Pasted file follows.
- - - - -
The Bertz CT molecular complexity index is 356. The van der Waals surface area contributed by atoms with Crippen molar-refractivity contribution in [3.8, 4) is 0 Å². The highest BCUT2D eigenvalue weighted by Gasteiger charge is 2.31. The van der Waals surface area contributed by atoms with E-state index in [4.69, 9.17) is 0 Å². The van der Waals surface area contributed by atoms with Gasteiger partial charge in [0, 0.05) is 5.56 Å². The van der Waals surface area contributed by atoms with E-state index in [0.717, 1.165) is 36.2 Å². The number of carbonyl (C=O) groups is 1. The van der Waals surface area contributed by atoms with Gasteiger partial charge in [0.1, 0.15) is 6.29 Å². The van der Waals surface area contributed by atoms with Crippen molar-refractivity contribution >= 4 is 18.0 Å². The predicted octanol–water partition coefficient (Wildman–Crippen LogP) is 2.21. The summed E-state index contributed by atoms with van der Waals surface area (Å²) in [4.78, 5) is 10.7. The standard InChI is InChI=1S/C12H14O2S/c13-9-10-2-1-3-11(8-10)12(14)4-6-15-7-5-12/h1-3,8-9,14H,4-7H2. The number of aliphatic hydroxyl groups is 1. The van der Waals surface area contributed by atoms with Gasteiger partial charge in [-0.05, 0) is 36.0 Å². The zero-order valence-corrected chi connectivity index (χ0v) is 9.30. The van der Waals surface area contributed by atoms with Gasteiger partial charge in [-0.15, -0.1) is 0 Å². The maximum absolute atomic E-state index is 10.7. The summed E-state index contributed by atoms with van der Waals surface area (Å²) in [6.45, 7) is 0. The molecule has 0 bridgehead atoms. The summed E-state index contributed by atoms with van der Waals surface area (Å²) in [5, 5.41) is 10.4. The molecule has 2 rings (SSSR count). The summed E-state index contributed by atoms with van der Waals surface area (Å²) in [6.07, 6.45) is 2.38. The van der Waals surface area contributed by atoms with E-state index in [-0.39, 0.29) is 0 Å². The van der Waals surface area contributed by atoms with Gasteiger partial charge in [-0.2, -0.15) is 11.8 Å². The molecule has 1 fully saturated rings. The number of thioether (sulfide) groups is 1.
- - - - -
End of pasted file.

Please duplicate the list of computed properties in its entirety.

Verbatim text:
The Bertz CT molecular complexity index is 356. The van der Waals surface area contributed by atoms with Crippen molar-refractivity contribution in [3.8, 4) is 0 Å². The highest BCUT2D eigenvalue weighted by Gasteiger charge is 2.31. The van der Waals surface area contributed by atoms with E-state index in [4.69, 9.17) is 0 Å². The van der Waals surface area contributed by atoms with Gasteiger partial charge in [0, 0.05) is 5.56 Å². The van der Waals surface area contributed by atoms with E-state index in [0.717, 1.165) is 36.2 Å². The number of carbonyl (C=O) groups is 1. The van der Waals surface area contributed by atoms with Gasteiger partial charge in [0.1, 0.15) is 6.29 Å². The van der Waals surface area contributed by atoms with Crippen molar-refractivity contribution >= 4 is 18.0 Å². The predicted octanol–water partition coefficient (Wildman–Crippen LogP) is 2.21. The summed E-state index contributed by atoms with van der Waals surface area (Å²) in [4.78, 5) is 10.7. The standard InChI is InChI=1S/C12H14O2S/c13-9-10-2-1-3-11(8-10)12(14)4-6-15-7-5-12/h1-3,8-9,14H,4-7H2. The number of aliphatic hydroxyl groups is 1. The van der Waals surface area contributed by atoms with Gasteiger partial charge in [-0.05, 0) is 36.0 Å². The zero-order valence-corrected chi connectivity index (χ0v) is 9.30. The van der Waals surface area contributed by atoms with Gasteiger partial charge in [-0.15, -0.1) is 0 Å². The maximum absolute atomic E-state index is 10.7. The summed E-state index contributed by atoms with van der Waals surface area (Å²) in [6.45, 7) is 0. The molecule has 0 bridgehead atoms. The summed E-state index contributed by atoms with van der Waals surface area (Å²) in [5, 5.41) is 10.4. The molecule has 2 rings (SSSR count). The summed E-state index contributed by atoms with van der Waals surface area (Å²) in [6.07, 6.45) is 2.38. The van der Waals surface area contributed by atoms with E-state index in [-0.39, 0.29) is 0 Å². The van der Waals surface area contributed by atoms with Gasteiger partial charge in [-0.2, -0.15) is 11.8 Å². The molecule has 1 fully saturated rings. The number of thioether (sulfide) groups is 1.